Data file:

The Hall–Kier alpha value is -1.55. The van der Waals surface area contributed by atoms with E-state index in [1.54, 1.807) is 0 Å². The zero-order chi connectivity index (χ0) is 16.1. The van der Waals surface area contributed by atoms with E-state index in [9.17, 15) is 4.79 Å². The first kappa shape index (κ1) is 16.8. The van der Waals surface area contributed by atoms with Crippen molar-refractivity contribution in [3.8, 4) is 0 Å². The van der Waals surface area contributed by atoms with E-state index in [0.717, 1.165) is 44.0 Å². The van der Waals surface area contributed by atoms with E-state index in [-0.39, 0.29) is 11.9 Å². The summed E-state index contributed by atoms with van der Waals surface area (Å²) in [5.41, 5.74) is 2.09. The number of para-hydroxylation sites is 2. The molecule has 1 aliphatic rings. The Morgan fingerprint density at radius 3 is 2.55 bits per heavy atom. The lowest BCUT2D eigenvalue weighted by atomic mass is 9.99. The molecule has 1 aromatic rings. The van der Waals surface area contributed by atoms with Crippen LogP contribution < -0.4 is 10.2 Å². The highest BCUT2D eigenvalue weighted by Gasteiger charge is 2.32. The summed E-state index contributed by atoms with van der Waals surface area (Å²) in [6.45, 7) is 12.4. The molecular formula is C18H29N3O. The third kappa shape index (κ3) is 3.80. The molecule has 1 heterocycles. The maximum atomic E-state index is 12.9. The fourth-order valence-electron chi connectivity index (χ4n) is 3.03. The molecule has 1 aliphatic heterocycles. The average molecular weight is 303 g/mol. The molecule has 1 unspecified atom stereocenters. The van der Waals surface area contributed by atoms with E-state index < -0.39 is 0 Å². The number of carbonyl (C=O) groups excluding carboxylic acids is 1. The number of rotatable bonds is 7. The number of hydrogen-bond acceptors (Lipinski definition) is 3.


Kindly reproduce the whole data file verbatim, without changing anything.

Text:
The Hall–Kier alpha value is -1.55. The van der Waals surface area contributed by atoms with E-state index in [1.54, 1.807) is 0 Å². The zero-order chi connectivity index (χ0) is 16.1. The van der Waals surface area contributed by atoms with E-state index in [9.17, 15) is 4.79 Å². The first kappa shape index (κ1) is 16.8. The van der Waals surface area contributed by atoms with Crippen molar-refractivity contribution in [3.8, 4) is 0 Å². The van der Waals surface area contributed by atoms with E-state index in [0.717, 1.165) is 44.0 Å². The van der Waals surface area contributed by atoms with E-state index in [-0.39, 0.29) is 11.9 Å². The summed E-state index contributed by atoms with van der Waals surface area (Å²) in [5.41, 5.74) is 2.09. The number of para-hydroxylation sites is 2. The molecule has 1 aliphatic rings. The Morgan fingerprint density at radius 3 is 2.55 bits per heavy atom. The lowest BCUT2D eigenvalue weighted by atomic mass is 9.99. The molecule has 1 aromatic rings. The van der Waals surface area contributed by atoms with Crippen LogP contribution < -0.4 is 10.2 Å². The highest BCUT2D eigenvalue weighted by Gasteiger charge is 2.32. The summed E-state index contributed by atoms with van der Waals surface area (Å²) in [6.45, 7) is 12.4. The molecular formula is C18H29N3O. The third kappa shape index (κ3) is 3.80. The molecule has 1 heterocycles. The maximum atomic E-state index is 12.9. The fourth-order valence-electron chi connectivity index (χ4n) is 3.03. The molecule has 1 aliphatic heterocycles. The average molecular weight is 303 g/mol. The molecule has 1 unspecified atom stereocenters. The van der Waals surface area contributed by atoms with E-state index < -0.39 is 0 Å². The number of carbonyl (C=O) groups excluding carboxylic acids is 1. The number of rotatable bonds is 7. The number of hydrogen-bond acceptors (Lipinski definition) is 3.